“You don’t find black and Hispanic shows here, you just find the white shows. Dubbing is a whole other issue. Until that changes a lot of things won’t change here.”
Furthermore – in connection with his Gay Studies course – when asked about differences between the LGBT+ communities in the Czech Republic and the USA, he chalks most of them up to population size in general. “In some respects the Czech community is much less fractured than the American community. In the United States within the gay and lesbian community there is much more atomization of interests and part of it is patterns of residence, part of it is economic issues.” He mentions the gap between the economic status of lesbians and gay men in relation to the pattern of residence and family, which has been narrowing for the past ten years thanks to marriage equality. “Here the community is to a large degree more cohesive simply because of size and also socialization, although you also see differences, lesbian clubs and gay clubs, but it is not quite as diverse as you see in the United States.” Further differences are in the level of visibility, or rather the Czech refusal to stand out, and the general atmosphere, which is more relaxed and less political here; there are no sit-ins or picketing, or protesting outside of Parliament. “I cannot imagine the sight of Dykes for Bikes leading Prague Pride would go very well here, topless women on their hogs riding down the street, that would be a bit much. In the States, in San Francisco, it’s normal.”
Since in a previous interview with the ESCape magazine (2007) he said that in his experience Czech students were more passive than American students or even other foreign students, the question was whether that is still the case today. Apparently, not only is it still true, but it is also the case in the combined studies classes, which are attended by more mature and adult students. “They came in and they all went to sit at the back of the room, and I made a comment that that is not going to be the case, and so they moved and we talked about this a little bit and there is this Czech fear of standing out. You don’t want to draw attention to yourself, for either reasons that you might get positive attention that might cause jealousy among your colleagues, or negative attention from the teacher, that you’re not a good student.” Although he does his best to encourage students to participate actively in classes, he feels like it is a bit too late because of the school system. “It goes back to what’s been imprinted on you since primary school.” Additionally, he agrees that going abroad might help in overcoming this fear of standing out, albeit not every student can go to Bristol, as many universities offer interesting and exciting opportunities. Moreover, even if the Erasmus experience is not perfect, that does not change the fact that every experience is a valuable one.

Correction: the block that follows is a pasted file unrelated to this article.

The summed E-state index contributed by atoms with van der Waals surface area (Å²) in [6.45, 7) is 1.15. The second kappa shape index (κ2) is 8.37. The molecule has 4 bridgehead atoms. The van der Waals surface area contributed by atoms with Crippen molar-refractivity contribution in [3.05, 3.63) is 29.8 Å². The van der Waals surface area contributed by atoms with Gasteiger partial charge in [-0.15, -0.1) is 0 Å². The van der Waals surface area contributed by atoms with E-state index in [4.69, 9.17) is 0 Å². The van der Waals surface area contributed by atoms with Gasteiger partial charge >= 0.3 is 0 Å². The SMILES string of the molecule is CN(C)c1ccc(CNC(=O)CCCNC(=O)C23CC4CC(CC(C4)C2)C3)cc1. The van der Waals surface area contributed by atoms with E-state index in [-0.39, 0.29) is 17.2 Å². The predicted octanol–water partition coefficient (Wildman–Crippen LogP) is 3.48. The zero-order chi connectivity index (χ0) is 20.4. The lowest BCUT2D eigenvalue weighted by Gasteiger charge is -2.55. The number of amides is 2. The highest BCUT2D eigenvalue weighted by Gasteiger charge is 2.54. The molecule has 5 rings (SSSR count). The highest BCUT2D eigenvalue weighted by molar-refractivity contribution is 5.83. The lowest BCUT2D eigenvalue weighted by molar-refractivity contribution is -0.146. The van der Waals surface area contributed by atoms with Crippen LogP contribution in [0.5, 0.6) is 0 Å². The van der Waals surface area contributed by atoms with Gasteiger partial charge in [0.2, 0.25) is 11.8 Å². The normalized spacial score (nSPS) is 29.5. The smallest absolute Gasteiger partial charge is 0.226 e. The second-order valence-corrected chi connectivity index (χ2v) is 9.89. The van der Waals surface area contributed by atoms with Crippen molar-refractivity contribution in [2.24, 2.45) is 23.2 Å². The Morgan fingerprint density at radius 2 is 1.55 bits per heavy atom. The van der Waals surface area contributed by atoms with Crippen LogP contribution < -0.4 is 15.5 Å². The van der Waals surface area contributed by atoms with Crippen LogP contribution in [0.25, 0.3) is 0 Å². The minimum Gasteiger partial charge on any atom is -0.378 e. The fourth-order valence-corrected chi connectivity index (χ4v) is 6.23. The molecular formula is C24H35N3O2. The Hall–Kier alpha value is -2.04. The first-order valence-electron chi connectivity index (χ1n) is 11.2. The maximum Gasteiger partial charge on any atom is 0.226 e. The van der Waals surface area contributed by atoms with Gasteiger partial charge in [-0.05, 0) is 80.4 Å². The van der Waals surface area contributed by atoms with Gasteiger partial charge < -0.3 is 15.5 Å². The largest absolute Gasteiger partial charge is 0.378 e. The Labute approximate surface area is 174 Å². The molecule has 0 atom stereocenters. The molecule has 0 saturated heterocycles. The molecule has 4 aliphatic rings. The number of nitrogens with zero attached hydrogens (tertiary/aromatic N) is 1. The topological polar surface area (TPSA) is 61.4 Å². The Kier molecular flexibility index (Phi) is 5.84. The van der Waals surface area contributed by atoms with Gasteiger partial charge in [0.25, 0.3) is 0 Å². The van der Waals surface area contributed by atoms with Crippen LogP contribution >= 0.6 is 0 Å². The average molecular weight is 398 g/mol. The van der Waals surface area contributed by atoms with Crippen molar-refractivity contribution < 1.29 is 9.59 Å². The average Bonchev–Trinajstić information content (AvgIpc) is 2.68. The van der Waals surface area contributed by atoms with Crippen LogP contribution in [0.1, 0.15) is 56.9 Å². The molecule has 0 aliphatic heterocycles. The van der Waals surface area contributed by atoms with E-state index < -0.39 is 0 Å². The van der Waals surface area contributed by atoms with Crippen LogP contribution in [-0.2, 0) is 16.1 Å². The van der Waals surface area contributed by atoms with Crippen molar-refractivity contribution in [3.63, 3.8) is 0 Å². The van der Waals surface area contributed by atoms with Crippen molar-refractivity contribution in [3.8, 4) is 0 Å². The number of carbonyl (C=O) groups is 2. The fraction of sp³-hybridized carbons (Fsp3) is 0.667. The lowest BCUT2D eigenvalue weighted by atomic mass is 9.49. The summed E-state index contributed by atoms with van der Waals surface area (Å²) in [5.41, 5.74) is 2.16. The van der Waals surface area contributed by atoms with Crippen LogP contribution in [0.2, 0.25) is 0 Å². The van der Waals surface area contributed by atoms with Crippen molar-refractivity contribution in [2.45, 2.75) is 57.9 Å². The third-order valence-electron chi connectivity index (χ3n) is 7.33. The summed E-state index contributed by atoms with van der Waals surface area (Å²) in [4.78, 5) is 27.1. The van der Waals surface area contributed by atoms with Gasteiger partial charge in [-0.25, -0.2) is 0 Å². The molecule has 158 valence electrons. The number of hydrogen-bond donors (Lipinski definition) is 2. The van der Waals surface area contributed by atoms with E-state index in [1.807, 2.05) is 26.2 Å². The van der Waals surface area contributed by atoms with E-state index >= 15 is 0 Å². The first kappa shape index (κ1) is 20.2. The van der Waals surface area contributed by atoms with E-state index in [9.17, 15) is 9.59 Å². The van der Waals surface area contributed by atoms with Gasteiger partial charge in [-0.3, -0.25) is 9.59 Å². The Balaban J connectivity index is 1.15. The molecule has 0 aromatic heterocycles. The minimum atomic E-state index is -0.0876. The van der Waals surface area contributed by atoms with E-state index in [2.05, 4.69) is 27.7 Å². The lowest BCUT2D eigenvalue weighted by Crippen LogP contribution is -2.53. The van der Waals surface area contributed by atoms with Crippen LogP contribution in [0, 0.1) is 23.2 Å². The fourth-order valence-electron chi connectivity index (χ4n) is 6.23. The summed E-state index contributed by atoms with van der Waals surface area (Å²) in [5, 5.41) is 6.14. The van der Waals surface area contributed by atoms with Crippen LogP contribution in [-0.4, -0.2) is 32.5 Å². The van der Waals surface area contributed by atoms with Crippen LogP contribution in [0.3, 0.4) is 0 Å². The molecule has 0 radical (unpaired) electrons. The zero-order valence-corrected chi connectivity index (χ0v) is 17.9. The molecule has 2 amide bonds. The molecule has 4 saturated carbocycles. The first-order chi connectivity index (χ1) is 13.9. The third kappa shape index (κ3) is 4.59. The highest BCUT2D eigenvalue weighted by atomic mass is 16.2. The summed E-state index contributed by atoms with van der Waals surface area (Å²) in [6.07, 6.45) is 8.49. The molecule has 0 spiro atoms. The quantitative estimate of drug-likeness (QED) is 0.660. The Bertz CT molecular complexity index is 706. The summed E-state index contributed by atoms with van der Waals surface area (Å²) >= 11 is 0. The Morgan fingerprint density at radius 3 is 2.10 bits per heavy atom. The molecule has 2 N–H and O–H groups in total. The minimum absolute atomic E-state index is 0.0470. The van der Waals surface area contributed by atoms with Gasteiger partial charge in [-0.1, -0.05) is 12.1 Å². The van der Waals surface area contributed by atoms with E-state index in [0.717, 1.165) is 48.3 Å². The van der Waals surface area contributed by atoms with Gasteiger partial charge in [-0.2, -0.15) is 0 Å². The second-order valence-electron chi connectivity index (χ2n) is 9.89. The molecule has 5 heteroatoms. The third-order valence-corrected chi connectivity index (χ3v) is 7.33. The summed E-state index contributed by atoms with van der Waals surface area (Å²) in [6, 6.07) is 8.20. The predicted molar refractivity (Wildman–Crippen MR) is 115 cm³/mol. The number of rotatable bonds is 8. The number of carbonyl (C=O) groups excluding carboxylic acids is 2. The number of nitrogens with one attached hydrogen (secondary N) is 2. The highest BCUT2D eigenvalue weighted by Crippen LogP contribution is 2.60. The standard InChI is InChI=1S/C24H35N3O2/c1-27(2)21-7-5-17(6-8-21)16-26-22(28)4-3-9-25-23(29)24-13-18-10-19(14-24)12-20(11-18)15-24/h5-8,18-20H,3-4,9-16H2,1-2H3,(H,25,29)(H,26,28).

When enquired about the dreaded tests and quizzes that he seems to favor in his classes, he says that when he started teaching here they did a lot of essays which, as the Department grew, became impractical and reading the same texts over and over became a bit tiring. “I don’t have problems with students writing essays, and certainly at the master’s levels my students in my courses write essays, but I think that the tests are more objective – they’re fair to the students. And there are essay questions in some courses, so it is not just the knowledge or fact-based exams. And partly it is the background of what I grew up with. It is what I experienced.”